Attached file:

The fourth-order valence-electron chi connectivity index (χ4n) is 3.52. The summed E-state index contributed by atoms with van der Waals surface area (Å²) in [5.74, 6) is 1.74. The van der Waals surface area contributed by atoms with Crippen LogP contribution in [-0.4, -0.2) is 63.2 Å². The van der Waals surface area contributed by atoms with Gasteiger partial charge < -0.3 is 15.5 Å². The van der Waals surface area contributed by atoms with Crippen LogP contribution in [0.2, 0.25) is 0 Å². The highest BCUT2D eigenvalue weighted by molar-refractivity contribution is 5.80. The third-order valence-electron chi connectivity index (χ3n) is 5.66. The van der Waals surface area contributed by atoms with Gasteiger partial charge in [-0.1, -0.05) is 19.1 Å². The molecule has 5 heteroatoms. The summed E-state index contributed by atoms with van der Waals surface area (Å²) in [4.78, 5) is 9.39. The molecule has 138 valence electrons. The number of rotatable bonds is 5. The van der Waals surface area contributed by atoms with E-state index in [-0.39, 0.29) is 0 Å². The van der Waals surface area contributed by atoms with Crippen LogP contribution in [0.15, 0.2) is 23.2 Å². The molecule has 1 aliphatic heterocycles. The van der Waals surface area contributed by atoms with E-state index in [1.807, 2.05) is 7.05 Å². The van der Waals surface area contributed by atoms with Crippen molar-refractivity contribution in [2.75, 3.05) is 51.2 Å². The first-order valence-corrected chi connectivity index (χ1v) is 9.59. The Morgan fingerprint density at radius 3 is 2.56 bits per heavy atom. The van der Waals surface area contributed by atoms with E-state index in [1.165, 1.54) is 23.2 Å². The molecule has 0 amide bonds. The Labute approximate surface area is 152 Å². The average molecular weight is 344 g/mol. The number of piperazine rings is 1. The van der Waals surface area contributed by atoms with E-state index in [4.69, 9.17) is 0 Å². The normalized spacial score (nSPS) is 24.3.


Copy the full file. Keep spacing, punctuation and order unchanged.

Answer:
The fourth-order valence-electron chi connectivity index (χ4n) is 3.52. The summed E-state index contributed by atoms with van der Waals surface area (Å²) in [5.74, 6) is 1.74. The van der Waals surface area contributed by atoms with Crippen LogP contribution in [-0.4, -0.2) is 63.2 Å². The van der Waals surface area contributed by atoms with Gasteiger partial charge < -0.3 is 15.5 Å². The van der Waals surface area contributed by atoms with Crippen LogP contribution in [0.2, 0.25) is 0 Å². The highest BCUT2D eigenvalue weighted by molar-refractivity contribution is 5.80. The third-order valence-electron chi connectivity index (χ3n) is 5.66. The van der Waals surface area contributed by atoms with Gasteiger partial charge in [-0.1, -0.05) is 19.1 Å². The molecule has 5 heteroatoms. The summed E-state index contributed by atoms with van der Waals surface area (Å²) in [4.78, 5) is 9.39. The molecule has 138 valence electrons. The number of rotatable bonds is 5. The van der Waals surface area contributed by atoms with E-state index in [-0.39, 0.29) is 0 Å². The van der Waals surface area contributed by atoms with Crippen LogP contribution in [0.15, 0.2) is 23.2 Å². The molecule has 1 aliphatic heterocycles. The van der Waals surface area contributed by atoms with E-state index in [1.807, 2.05) is 7.05 Å². The van der Waals surface area contributed by atoms with Crippen molar-refractivity contribution in [2.75, 3.05) is 51.2 Å². The first-order valence-corrected chi connectivity index (χ1v) is 9.59. The Morgan fingerprint density at radius 3 is 2.56 bits per heavy atom. The van der Waals surface area contributed by atoms with E-state index in [1.165, 1.54) is 23.2 Å². The molecule has 0 amide bonds. The Labute approximate surface area is 152 Å². The average molecular weight is 344 g/mol. The number of piperazine rings is 1. The van der Waals surface area contributed by atoms with E-state index in [4.69, 9.17) is 0 Å². The normalized spacial score (nSPS) is 24.3.